I spent some time walking around the County Kildare campus during my recent visit to Ireland. Students were gone for the summer, and most of the buildings were locked, including the beautiful late 19th century chapel that I had intended to visit.
I want to get away from all the noise and nonsense that’s come to surround St. Patrick’s Day, the once reverent, if myth-filled, holy day turned raucous global celebration.
So here’s a reminder of a simpler St. Patrick’s Day, a 1953 letter from a sister in Kerry, Ireland to her brother in Pittsburgh, USA. It’s from a collection of letters I inherited from my aunt a few years ago. A few other letters from the 1950s also included sprigs of shamrock from the north Kerry countryside.
Keep in mind that 1953 was seven years before the election of John F. Kennedy as president (a decade before his return to Ireland and assassination later the same year), and nine years before Chicago began to dye its river green. While the first St. Patrick’s Day parade in Dublin dates to 1931, it was nothing like today’s massive multi-day festivals.
My wife and I were diverted to Charlotte, North Carolina on our flight from Tampa, Florida to Washington, D.C., where snow and ice closed the airport. As we settled into a hotel room near the Charlotte airport Saturday night, I began looking for a place to attend Mass on the First Sunday of Lent. The Cathedral of St. Patrick, mother church of the dioceses of Charlotte, was less than five miles away.
Construction of the church began on St. Patrick’s Day, 1938, according to the church’s website, and it was consecrated in September 1939. Charlotte native John Henry Phelan, who made his fortune as a grocery wholesaler and oil producer in Beaumont, Texas, donated money to build the church in memory of his parents, Patrick and Margaret Adele Phelan. I didn’t find any family connections to Ireland in any of the online biographies, or why the church was named for Ireland’s patron saint.
Below are a few images from the church, including the stained glass image of St. Patrick behind the altar. It was a lovely High Mass, succor for not getting home as planned. In a few weeks the city will host its annual St. Patrick’s Day Parade and Charlotte Goes Green Festival.
Mark Holan’s Irish-American Blog has relocated to metro Washington, D.C.
I am living about five miles west of the Irish Embassy in the Virginia Square section of Arlington, Va. St. Patrick Catholic Church is less than seven miles to the east. Both places are within easy walking distance of the Orange line Metro stops. (More of a hike from Green line stations.)
My condo is about halfway between Ireland’s Four Courts and Ireland’s Four Provinces. Both pubs are sponsoring fundraising events to support Washington, D.C.’s 43rd Annual St. Patrick’s Parade on March 16.
I have joined Irish Network DC and look forward to making new friends in the Irish-American community here while exploring the many contributions that Ireland’s sons and daughters have made to America.
I’ve written earlier of Tim McDonnell’s efforts to start a food collection to help feed the hungry in Tampa through the Salvation Army in the spirit of St. Patrick. It’s been quite an accomplishment for the former executive director of Chicago’s Irish American Heritage Center since he arrived in Tampa about two years ago.
Tim just got back from his third trip to Ireland/Northern Ireland at the beginning of October. (His mom is from Brownstown, Co Kildare; his paternal grandparents from Westport, Co. Mayo and Bruree, Co. Limerick.) Below is Part 1 of Tim’s guest post:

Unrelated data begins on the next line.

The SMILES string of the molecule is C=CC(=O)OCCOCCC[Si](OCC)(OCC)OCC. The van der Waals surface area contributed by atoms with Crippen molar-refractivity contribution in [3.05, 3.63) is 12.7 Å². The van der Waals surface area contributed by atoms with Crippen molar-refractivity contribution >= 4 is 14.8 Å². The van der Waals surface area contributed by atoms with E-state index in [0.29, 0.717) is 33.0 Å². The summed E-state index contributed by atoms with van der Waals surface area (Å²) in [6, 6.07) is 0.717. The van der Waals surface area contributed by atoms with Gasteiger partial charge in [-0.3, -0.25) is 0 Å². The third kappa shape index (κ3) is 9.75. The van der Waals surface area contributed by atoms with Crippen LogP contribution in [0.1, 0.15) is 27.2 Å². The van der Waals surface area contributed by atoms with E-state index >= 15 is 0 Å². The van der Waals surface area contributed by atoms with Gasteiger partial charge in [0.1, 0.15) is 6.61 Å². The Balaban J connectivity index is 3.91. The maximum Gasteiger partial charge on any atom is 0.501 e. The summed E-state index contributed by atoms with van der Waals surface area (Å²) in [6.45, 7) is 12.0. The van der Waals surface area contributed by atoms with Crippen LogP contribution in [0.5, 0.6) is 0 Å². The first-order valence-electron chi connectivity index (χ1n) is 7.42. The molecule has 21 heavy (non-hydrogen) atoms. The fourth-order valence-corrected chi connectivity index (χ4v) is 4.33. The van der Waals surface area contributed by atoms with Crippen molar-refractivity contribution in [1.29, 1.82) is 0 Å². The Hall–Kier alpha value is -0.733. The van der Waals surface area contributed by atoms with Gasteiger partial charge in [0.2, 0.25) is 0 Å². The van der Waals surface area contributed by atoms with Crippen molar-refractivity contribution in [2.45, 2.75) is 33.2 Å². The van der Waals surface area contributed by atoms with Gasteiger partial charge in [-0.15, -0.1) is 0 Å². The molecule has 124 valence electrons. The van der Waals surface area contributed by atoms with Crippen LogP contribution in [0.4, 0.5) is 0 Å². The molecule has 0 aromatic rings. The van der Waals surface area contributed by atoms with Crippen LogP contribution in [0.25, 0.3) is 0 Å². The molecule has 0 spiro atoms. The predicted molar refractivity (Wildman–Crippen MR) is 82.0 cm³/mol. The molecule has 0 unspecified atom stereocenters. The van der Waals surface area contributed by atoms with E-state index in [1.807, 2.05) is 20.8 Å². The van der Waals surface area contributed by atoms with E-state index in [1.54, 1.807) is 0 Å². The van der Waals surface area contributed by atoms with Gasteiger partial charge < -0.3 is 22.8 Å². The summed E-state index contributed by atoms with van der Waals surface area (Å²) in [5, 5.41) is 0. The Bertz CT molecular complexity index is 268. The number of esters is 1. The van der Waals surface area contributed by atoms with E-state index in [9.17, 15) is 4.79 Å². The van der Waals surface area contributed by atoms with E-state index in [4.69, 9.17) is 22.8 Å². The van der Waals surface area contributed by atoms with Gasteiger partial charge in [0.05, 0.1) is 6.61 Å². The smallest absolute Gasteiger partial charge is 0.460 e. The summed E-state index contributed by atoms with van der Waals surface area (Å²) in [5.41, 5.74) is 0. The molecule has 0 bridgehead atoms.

The Spirit of St. Patrick
Absolutely worth visiting is the St. Patrick’s Trail and all of the St. Patrick sites on the northern half of the island (where St. Patrick spent his time). The top 3 ‘must do’ sites, though, are: 1) the St. Patrick Centre exhibition and his grave in Downpatrick (he is buried alongside St. Brigid, St. Columcille, and Arthur Guinness’ grandfather – truly ‘holy ground’! – next to Down Cathedral); 2) St. Patrick’s first church at Saul – one of the more spiritually engaging sites on earth, comparable to the experience we had at St. Peter’s Basilica and the Sisteen Chapel in Vatican City (as my friend Tim Campbell says “Saul is very ‘thin’…..the distance between heaven and earth there is very slight”); 3) Croagh Patrick – we lucked out with clear skies and were able to climb Ireland’s holy mountain, where St. Patrick fasted for 40 days and 40 nights and by legend ‘drove the snakes out of Ireland.’ It will take a bit of faith and endurance to get all the way up, particularly at the top with the loose rocks and vertical climb – but it is the most spiritually rewarding thing that I have ever done, and it also blesses all climbers with the best views on the island.
Also worth visiting is Ulster Scots country up in the northeast. People of this heritage informed us that they believe that Northern Ireland is a Scottish province on the island of Ireland and that calling the Ulster Scots Irish is like calling Canadians Americans. They also told us that the inhabitants of Ireland were referred to by the Romans as the “Scoti” in the 4th and 5th centuries and were known to be part of the Gaelic kingdom of Dal Riata, which spanned the west coast of Scotland and the eastern part of Ulster in what is today’s Northern Ireland. They characterized the creation of the Ulster Plantation of the 17th century, which helped lay the foundation for a few hundred years of conflict, as ‘just the Scots returning home.’ Interesting stuff and worth a bit of homework. Although the history, cultural dynamics, and politics are a bit complicated, the north is breathtakingly beautiful, and the people are as welcoming as anywhere else on the island.
Check back within the week for Tim’s thoughts on food in Ireland and a story of the country’s most famous jockey. MH